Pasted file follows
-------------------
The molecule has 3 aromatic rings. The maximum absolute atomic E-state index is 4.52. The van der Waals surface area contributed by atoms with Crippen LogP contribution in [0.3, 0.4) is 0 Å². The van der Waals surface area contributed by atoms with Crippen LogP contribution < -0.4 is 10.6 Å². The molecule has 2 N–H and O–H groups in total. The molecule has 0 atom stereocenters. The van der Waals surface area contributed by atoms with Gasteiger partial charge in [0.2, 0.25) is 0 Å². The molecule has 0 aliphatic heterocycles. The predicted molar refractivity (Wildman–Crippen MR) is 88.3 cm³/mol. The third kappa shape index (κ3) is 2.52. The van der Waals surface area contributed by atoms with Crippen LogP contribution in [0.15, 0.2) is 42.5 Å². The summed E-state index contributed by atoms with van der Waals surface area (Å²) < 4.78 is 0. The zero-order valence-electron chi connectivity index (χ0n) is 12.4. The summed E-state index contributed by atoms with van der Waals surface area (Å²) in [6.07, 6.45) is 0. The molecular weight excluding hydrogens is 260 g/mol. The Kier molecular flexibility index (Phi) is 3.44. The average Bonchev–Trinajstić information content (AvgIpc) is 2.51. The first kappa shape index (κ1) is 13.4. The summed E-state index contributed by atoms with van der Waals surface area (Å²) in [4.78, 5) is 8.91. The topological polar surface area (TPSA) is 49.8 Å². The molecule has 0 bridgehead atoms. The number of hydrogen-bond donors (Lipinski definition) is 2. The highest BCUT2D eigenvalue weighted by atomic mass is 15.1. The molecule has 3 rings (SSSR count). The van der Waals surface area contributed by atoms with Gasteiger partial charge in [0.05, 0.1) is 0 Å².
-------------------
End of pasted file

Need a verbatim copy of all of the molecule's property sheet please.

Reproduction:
The molecule has 3 aromatic rings. The maximum absolute atomic E-state index is 4.52. The van der Waals surface area contributed by atoms with Crippen LogP contribution in [0.3, 0.4) is 0 Å². The van der Waals surface area contributed by atoms with Crippen LogP contribution < -0.4 is 10.6 Å². The molecule has 2 N–H and O–H groups in total. The molecule has 0 atom stereocenters. The van der Waals surface area contributed by atoms with Gasteiger partial charge in [0.2, 0.25) is 0 Å². The molecule has 0 aliphatic heterocycles. The predicted molar refractivity (Wildman–Crippen MR) is 88.3 cm³/mol. The third kappa shape index (κ3) is 2.52. The van der Waals surface area contributed by atoms with Crippen LogP contribution in [0.15, 0.2) is 42.5 Å². The summed E-state index contributed by atoms with van der Waals surface area (Å²) < 4.78 is 0. The zero-order valence-electron chi connectivity index (χ0n) is 12.4. The summed E-state index contributed by atoms with van der Waals surface area (Å²) in [6.07, 6.45) is 0. The molecular weight excluding hydrogens is 260 g/mol. The Kier molecular flexibility index (Phi) is 3.44. The average Bonchev–Trinajstić information content (AvgIpc) is 2.51. The first kappa shape index (κ1) is 13.4. The summed E-state index contributed by atoms with van der Waals surface area (Å²) in [4.78, 5) is 8.91. The topological polar surface area (TPSA) is 49.8 Å². The molecule has 0 bridgehead atoms. The number of hydrogen-bond donors (Lipinski definition) is 2. The highest BCUT2D eigenvalue weighted by atomic mass is 15.1. The molecule has 3 rings (SSSR count). The van der Waals surface area contributed by atoms with Gasteiger partial charge in [0.05, 0.1) is 0 Å².